It’s not just Rudy Guiliani, since this is already getting to be an unbearable week for narcissistic pontificating on how 9/11 made U.S. anchors, journalists, and so on, feel. (Best captured, actually, in Bill Keller’s title for his column today: “My Unfinished 9/11 Business.”) Glenn Greenwald gets the mood about right:
We are now enduring a parade of wistful, contemplative, self-regarding pundit-meditations on The Meaning of 9/11 Ten Years Later or, far worse, self-righteous moralizing screeds about the nature of “evil” from war zealots with oceans of blood of their unrepentant hands (if I could impose one media rule, it would be that following every column or TV segment featuring American political commentators dramatically unloading their Where-I-Was-on-9/11-and-how-I-felt tales, there would be similar recollections offered from parents in the Muslim world talking about how their children died from the pre-9/11 acts of the U.S. and its client states or from post-9/11 American bombs, drones, checkpoint shootings and night raids: just for the sake of “balance,” which media outlets claim to crave).
Greenwald’s link above to “war zealots” is to perhaps Christopher Hitchens’ worst article in years, a case study in how invoking the word “evil” is just emotional blackmail to short circuit thought. Worse, Hitchens attacks Verso for publishing Bin Laden’s writings as part of some imagined cabal of leftists supporting Bin Laden:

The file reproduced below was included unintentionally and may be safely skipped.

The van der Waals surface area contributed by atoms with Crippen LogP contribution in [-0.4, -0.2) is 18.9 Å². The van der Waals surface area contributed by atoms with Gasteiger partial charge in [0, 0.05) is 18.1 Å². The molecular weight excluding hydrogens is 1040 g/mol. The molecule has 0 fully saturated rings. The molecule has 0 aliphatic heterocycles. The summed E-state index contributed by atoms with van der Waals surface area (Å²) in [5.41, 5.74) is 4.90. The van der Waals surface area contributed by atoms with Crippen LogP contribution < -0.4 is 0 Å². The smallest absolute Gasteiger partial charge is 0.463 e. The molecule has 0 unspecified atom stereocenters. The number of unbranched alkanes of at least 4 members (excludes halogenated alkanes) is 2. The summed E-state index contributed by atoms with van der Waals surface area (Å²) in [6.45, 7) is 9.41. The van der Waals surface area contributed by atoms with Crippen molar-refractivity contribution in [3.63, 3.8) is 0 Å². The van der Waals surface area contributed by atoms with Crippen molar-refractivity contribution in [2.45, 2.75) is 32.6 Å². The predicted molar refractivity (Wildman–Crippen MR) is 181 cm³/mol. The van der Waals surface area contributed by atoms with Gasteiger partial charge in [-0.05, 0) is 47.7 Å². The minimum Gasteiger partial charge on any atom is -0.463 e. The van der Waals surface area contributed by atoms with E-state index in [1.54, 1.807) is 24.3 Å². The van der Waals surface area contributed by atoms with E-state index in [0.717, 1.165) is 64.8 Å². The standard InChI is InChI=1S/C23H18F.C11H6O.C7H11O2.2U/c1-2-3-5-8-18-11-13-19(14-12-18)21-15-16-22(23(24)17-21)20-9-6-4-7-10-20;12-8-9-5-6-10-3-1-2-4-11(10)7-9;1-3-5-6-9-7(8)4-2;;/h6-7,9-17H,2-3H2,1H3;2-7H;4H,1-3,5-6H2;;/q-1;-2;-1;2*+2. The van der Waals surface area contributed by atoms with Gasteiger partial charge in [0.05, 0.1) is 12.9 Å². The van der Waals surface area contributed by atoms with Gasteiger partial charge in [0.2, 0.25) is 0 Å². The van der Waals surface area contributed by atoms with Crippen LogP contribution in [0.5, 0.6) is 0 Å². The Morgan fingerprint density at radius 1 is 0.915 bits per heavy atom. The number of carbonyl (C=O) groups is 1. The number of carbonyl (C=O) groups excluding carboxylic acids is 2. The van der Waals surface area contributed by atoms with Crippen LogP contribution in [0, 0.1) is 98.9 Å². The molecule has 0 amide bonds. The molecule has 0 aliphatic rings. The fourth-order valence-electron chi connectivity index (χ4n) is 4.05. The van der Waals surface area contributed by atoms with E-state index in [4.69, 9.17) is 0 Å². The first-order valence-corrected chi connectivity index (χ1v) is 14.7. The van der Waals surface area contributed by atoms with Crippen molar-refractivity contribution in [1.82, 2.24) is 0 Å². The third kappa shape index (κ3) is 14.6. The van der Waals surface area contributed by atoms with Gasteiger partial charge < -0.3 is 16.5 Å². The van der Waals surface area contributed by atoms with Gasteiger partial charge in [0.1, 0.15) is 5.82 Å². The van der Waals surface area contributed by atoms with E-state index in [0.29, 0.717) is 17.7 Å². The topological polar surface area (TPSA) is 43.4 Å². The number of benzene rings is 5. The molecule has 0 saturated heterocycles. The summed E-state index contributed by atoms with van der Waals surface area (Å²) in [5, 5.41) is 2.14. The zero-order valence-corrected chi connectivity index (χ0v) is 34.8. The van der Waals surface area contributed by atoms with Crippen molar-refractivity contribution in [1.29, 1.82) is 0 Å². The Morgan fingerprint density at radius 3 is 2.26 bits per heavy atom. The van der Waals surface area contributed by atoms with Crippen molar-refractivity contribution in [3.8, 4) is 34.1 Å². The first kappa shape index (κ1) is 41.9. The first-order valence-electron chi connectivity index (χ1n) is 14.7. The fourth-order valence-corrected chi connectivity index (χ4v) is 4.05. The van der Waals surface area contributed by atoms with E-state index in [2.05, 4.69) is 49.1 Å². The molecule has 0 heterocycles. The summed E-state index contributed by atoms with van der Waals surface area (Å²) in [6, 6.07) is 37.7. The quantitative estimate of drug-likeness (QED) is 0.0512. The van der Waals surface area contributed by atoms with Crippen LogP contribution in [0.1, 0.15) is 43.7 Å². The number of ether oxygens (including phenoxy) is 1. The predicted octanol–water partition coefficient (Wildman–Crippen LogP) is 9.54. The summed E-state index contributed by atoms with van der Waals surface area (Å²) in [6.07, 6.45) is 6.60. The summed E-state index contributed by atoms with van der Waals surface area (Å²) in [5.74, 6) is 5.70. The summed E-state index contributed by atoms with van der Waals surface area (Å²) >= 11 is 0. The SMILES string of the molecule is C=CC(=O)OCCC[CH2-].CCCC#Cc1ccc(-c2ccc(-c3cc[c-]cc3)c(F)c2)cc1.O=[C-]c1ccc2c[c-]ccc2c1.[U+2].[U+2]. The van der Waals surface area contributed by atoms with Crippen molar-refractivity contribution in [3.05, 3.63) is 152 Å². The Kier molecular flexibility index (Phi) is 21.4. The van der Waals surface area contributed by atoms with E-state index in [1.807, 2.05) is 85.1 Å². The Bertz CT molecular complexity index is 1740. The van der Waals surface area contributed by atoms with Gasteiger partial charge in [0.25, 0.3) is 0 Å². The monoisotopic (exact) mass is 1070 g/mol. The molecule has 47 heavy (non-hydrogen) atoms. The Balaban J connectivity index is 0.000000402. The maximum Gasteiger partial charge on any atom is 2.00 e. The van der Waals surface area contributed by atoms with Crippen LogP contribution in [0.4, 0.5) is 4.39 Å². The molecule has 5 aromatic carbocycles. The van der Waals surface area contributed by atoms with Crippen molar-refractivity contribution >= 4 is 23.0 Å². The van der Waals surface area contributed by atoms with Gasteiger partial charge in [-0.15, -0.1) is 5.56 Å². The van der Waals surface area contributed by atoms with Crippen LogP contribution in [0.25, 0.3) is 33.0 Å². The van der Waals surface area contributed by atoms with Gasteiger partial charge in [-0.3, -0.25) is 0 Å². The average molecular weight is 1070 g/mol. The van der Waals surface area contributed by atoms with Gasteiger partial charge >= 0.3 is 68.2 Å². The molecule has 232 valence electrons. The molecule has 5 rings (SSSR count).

It is not only in the Muslim world that it is commonplace to hear that the events of 9/11 were part of a Jewish or U.S. government plot. And it is not only on the demented fringe that such fantasies circulate in “the West.” …More explicitly on the Left, my old publishing house Verso—offshoot of the New Left Review—published an anthology of Osama Bin Laden’s sermonizing rants in which the editors compared the leader of al-Qaida explicitly, and in the context not unfavorably, to Che Guevara.
Meanwhile in the real world, Verso published the collection because yelling Evil! is not enough to count as analyzing the motivations of those who perpetrated the events of 9/11, while calling Bin Laden’s writings “bizarre” and noting their narcissistic self-mythologization, and the collection received plaudits from such well-known terrorist venues as Foreign Affairs and the Observer:
Despite the saturation of global media coverage, Osama bin Laden’s own writings have been curiously absent from analysis of the “war on terror.” Over the last ten years, bin Laden has issued a series of carefully tailored public statements, from interviews with Western and Arabic journalists to faxes and video recordings. These texts supply evidence crucial to an understanding of the bizarre mix of Quranic scholarship, CIA training, punctual interventions in Gulf politics and messianic anti-imperialism that has formed the programmatic core of Al Qaeda.
In bringing together the various statements issued under bin Laden’s name since 1994, this volume forms part of a growing discourse that seeks to demythologize the terrorist network. Newly translated from the Arabic, annotated with a critical introduction by Islamic scholar Bruce Lawrence, this collection places the statements in their religious, historical and political context. It shows how bin Laden’s views draw on and differ from other strands of radical Islamic thought; it also demonstrates how his arguments vary in degrees of consistency, and how his evasions concerning the true nature and extent of his own group, and over his own role in terrorist attacks, have contributed to the perpetuation of his personal mythology.